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Wellness and ESG

The lobby of the glassed-in office building
A few years ago, the Global Wellness Institute estimated that the global market for wellness was worth about US$3.7 trillion. This encompassed a range of sectors from fitness to beauty to nutrition and ever since (the figure is from 2015) the size and popularity of the wellness concept has grown around the world.

Real estate has always made up a substantial subsection: the market for workplace wellness is currently estimated at around US$49.81bn and according to Allied Market Research is forecast to continue growing at a CAGR of 5.9% until 2027, when the figure will be nearer US$67bn.[1] The wider wellness real estate market has been growing at 6.4% annually since 2015 and is now estimated at around 197bn.[2]

This strong growth rate has been driven by an occupant demand for buildings that are able to measure all the parameters of a healthy environment and improve them to maintain optimal indoor conditions. These parameters include air temperature, humidity, air quality (typically using CO2 rates as a proxy for ventilation effectiveness), light levels, light quality, and so on. In combination these things should keep occupants healthier, happier and more productive.

There are a number of certification schemes to encourage the adoption of wellness technology, including WELL, Sustainalytics, and the Living Building Challenge. And there are standards like BREAM and LEED. In facilities management there has been a growing focus on end user experience as the ultimate goal of any “smart” building, because the singular focus on efficiency – so popular among architects and buildings systems designers over the last few years – must deliver tangible benefit for occupants. John Mlade, director at YR&G, talks about this:

Over the past few decades we’ve spent a lot of time and effort trying to reduce energy use, and there are very good reasons for that. But look at it from the point of view of a building occupier. Energy might represent 1% of their expenditure, with another 10% or so going on rent and leases. The rest, the vast majority, goes on employee salaries.[3]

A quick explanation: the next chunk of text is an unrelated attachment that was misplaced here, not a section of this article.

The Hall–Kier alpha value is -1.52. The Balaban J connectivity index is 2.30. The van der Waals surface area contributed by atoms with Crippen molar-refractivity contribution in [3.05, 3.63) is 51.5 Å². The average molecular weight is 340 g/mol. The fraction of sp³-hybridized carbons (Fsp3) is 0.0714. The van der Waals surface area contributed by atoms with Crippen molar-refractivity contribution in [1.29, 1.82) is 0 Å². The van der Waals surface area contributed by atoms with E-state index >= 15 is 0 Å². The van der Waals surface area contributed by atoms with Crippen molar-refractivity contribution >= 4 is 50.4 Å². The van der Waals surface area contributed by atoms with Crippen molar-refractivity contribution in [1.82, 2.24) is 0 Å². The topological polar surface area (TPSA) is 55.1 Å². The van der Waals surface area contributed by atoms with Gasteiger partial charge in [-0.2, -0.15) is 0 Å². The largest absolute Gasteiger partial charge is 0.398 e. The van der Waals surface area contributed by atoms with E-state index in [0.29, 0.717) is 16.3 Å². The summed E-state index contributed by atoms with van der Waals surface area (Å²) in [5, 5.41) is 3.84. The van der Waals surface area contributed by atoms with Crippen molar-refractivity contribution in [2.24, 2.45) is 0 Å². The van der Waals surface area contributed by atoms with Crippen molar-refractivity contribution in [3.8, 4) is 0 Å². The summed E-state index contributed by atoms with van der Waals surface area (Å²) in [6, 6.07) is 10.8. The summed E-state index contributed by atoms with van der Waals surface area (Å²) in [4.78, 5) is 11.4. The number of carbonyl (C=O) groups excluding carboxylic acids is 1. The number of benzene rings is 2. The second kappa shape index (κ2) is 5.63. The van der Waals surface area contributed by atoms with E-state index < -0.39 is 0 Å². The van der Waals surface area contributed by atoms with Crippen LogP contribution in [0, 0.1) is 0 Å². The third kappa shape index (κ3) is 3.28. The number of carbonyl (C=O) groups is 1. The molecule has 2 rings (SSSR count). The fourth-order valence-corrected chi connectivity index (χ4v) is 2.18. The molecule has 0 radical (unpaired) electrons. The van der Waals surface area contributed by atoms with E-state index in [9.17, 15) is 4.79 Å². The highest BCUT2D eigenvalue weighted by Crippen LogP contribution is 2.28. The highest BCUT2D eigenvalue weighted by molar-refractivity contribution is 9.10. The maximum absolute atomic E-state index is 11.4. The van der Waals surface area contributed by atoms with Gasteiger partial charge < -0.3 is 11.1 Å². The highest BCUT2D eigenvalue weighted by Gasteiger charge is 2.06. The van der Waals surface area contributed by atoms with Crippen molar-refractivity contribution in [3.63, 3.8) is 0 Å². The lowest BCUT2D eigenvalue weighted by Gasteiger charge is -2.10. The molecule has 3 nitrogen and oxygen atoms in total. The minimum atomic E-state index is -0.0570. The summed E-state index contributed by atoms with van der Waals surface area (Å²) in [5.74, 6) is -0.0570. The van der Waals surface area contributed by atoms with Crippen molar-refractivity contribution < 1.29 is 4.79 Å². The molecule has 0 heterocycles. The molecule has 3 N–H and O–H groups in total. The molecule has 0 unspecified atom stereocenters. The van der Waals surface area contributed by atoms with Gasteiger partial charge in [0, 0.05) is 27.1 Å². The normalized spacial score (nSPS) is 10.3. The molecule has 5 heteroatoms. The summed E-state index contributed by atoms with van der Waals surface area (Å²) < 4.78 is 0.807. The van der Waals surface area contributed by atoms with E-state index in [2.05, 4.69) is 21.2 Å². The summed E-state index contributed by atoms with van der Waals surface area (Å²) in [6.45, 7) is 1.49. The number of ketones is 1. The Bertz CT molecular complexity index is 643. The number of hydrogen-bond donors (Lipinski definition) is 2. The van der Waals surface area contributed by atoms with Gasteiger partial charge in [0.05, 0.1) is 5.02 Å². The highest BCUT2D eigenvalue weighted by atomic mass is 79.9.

In other words, energy saving represents a substantial benefit for building owner-operators, but for the businesses that rent office space there is even more to be gained from increased workforce productivity and satisfaction, from worker attraction and retention, and from the social sustainability that comes with healthier buildings.

This is where ESG comes in. S stands for social, the relationship that a business has with people, in the workforce and in the wider society. There are a number of investor benefits to wellness, hence the increasing size and popularity of the market. WELL certification for example looks not only at light, noise, air and water quality but less obvious areas like paternity and diversity policies, exercise facilities and wearable tech that monitors occupant health. In some certification schemes this may make the difference between the social score of a business being gold, silver or bronze, and this in turn makes them a more or less attractive proposition for investors.

As mentioned above, there is an efficiency gain that results from a healthier working environment. In some cases though, the crucial benefit will be not only worker attraction, satisfaction, and retention, but investor attraction as well. And here a strong ESG score continues to be of central importance.


[1] https://www.alliedmarketresearch.com/workplace-wellness-market

[2] https://globalwellnessinstitute.org/what-is-wellness/what-is-wellness-lifestyle-real-estate-communities/

[3] https://www.the-possible.com/office-building-wellness-well-certification-fitwel/

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